At 10 o’clock I finally set off. I found the start of the trail indicated by a signpost near the bus stop. Very soon I reached some steps going straight up the mountain side. They were so steep that at one point it felt like a ladder would have been more appropriate. Thankfully it didn’t take long to reach the top of the ridge, after which it was pleasant stroll along a mostly level trail to the top of Mt Byobu 屛風山, part of the outer crater rim of Mt Hakone.

Walking through thick vegetation above Hakone Town

It was entirely surrounded by trees, so I didn’t linger, and followed the path down the other side. There were some glimpses of the surrounding mountains through the trees. Even though I was close to a major hot spring resort, I couldn’t see any buildings nor hear any noise. It felt like I was exploring a hidden valley. Less than thirty minutes later, I reached the Tokaido road, connecting Hakone-Yumoto with Hakone Town, and the Amazake-Chaya Teahouse. I decided to take a short break and have some of their famous non-alcoholic sweet sake with “chikara-mochi” meaning “power rice cake”. This was a welcome break, since I had forgotten half of my lunch at home.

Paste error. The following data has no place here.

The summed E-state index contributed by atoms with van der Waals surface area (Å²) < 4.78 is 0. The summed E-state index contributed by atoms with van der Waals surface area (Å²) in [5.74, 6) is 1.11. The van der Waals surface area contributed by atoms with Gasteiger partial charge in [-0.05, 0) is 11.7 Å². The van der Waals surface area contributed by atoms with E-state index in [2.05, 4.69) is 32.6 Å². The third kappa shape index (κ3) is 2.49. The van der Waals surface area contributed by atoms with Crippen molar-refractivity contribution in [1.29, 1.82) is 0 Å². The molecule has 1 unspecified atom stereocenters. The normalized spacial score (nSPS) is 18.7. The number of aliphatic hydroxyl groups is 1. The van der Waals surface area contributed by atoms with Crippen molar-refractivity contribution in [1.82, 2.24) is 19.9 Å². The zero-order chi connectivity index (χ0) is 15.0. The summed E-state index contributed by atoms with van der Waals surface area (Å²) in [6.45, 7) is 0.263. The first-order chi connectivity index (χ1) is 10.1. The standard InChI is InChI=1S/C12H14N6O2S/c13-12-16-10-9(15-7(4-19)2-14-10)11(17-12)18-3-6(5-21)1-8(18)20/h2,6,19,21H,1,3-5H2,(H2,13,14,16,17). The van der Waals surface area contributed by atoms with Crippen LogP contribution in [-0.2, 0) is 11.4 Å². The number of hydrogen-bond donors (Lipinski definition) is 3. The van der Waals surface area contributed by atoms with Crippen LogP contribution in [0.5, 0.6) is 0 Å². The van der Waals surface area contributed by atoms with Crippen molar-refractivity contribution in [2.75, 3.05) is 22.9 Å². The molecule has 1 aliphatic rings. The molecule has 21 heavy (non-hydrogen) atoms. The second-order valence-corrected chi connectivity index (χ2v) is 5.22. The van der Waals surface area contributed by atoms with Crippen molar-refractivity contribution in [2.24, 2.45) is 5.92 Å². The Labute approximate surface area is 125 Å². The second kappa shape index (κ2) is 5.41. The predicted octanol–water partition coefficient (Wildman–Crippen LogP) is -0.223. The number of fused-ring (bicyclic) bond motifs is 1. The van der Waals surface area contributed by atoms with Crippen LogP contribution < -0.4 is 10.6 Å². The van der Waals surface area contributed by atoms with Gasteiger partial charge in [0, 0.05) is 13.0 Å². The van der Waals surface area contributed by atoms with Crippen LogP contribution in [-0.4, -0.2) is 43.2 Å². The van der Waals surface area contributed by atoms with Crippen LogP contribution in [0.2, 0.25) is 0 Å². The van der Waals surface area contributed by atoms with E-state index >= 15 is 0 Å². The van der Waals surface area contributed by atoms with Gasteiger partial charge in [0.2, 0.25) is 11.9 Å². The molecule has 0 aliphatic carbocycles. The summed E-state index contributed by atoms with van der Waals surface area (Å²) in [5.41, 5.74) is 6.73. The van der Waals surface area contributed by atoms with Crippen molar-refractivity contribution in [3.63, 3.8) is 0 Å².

Refueling with some sweet sake and power mochi

At noon, I was powered up and ready to continue hiking. I was now walking the Old Tokaido Road to Hatajuku 畑宿. I could have followed it all the way from Hakone Town, since it started near the bus stop I got off. However, it seemed that, apart from the historical aspect, it wouldn’t make for an interesting hike, so I preferred the detour through the mountains. The Tokaido used to connect Tokyo and Kyoto during the Edo period. Most of it has disappeared, but some sections have been restored along the Hakone part.

An ancient road dating back to the 17th century

It’s stone-paved, so it was easy to mentally travel back in time, and imagine what it must have been like to walk this road 400 years ago. However, it wasn’t easy to walk on the stones. At first it ran parallel to the modern Tokaido road, so the noise of cars was never far away. When the modern road made a series of switchbacks down the side of the mountain, the ancient one descended directly via a series of stone steps, at the end of which was a short section of road-walking.

A not so old staircase on the Old Tokaido Road

At one point there was a view of the Shonan coast and Odawara city below, probably quite spectacular on days with better visibility. Half an hour later, I reached Hatajuku, a center for traditional handicrafts, and left the Old Tokaido Road. It continues all the way down to Hakone-Yumoto, but I wouldn’t recommend it, unless you are into Historical reenactment.